3 Tips to Tap into Mindfulness and Save Your Holiday Spirit


3 Tips to Tap into Mindfulness and Save Your Holiday Spirit

  1. Say no to over-commitment: “Mindfulness gives you an opportunity to become aware of how it makes your body feel when you’re overcommitted, running frantically from task to task or event to event. Next time you’re asked to take something on or attend another gathering, notice how you feel. Does your body feel relaxed and open? Or do you feel sensations like tightening of muscles, soreness in your back or neck, or even stomach discomfort? If your body is telling you ‘no,’ consider giving yourself a break on adding this new commitment right now if that is an option.”
  2. Focus on Loving Kindness, not perfection: “We all get so wrapped up in things being perfect for the holidays. Focusing on simply doing things with love takes a lot of that stress away. Use Loving Kindness meditation to refocus your energies any time you need to, both towards others and for yourself!”

Try these Loving Kindness mantras and see how much more peaceful, loving, and open you feel toward yourself and others:

I am loved.
You are loved.

May I be safe.
May I be healthy.
May I live with ease.

May I live my life with ease.
May I be the best version of myself.
May I have patience.

May I be loved and appreciated.
May I be valued.
May I be kind.

May I accept myself just as I am.
May all beings be safe and free from suffering.

“Experiment with interchanging I, you, and we with these phrases. The results will speak for themselves.”

  1. Take in the good: “One of the best ways to rewire your brain for happiness this holiday season is to use mindfulness to purposefully install the best holiday experiences in your brain and have them override the more stressful ones. Try the H.E.A.L. method.”

H = Have a good experience.

E = Enrich it to install it.

A = Absorb it as if you are filling your body up with the good feeling of the experience.

L = Link positive and negative material.

“The optional last step — link — is about linking the positive experience with a memory of a negative experience to try to supplant the bad with the good. For example, take the most stressful moment you’ve experienced this holiday season, recall it during a wonderful moment, and allow the joy and happiness you are experiencing to soften and smooth over that harder moment.”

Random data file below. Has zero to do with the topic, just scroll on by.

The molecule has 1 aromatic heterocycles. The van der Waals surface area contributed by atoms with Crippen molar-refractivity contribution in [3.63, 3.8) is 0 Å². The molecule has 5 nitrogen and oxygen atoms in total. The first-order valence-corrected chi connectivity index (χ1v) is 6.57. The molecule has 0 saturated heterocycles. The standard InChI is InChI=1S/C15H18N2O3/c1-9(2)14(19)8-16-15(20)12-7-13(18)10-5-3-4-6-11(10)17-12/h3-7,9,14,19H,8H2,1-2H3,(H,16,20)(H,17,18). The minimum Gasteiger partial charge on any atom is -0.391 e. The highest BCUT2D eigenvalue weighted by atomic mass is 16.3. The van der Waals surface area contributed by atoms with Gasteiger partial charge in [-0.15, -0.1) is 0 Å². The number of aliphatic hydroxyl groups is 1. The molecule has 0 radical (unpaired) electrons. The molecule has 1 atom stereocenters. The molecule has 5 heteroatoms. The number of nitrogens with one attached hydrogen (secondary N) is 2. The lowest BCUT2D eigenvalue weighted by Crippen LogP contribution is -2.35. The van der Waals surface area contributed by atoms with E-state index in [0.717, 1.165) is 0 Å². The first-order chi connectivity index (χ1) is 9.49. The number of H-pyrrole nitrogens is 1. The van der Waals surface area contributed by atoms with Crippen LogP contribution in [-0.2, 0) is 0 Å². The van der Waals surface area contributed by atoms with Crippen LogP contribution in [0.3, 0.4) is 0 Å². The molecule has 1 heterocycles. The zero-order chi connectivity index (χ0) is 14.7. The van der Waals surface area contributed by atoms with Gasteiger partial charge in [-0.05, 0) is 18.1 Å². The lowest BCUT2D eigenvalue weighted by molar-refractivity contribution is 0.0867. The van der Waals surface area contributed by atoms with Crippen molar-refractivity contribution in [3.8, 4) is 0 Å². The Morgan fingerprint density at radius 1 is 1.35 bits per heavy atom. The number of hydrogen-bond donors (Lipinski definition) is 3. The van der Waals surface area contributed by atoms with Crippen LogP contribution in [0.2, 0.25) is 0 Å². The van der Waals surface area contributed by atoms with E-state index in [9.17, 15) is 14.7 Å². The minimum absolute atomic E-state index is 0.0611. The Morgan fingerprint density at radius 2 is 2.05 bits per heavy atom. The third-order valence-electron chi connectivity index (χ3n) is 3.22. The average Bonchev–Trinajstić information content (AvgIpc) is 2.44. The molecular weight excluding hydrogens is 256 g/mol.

Author and mindfulness expert Julie Potiker is an attorney who began her serious study and investigation of mindfulness after graduating from the Mindfulness-Based Stress Reduction program at the University of California, San Diego. She was trained by Kristin Neff, Christopher Germer, and UCSD as a Mindful Self-Compassion Teacher. She went on to study with Rick Hanson, becoming a graduate of his Positive Neuroplasticity Training Professional Course. Potiker also completed Brené Brown’s Living Brave Semester. Now, she shares these and other mindfulness techniques with the world through her Mindful Methods for Life trainings and her new book: “Life Falls Apart, but You Don’t Have To: Mindful Methods for Staying Calm In the Midst of Chaos.” She holds a B.G.S. from the University of Michigan and a J.D. from George Washington University. Visit: www.MindfulMethodsForLife.com

Learn more about Julie’s new book!


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One Comment

  1. I really love what you have here and I know as i’m sure many of us forget to love ourselves and relax, We are always so on the go. Thanks for reminding me its ok to take time for me.

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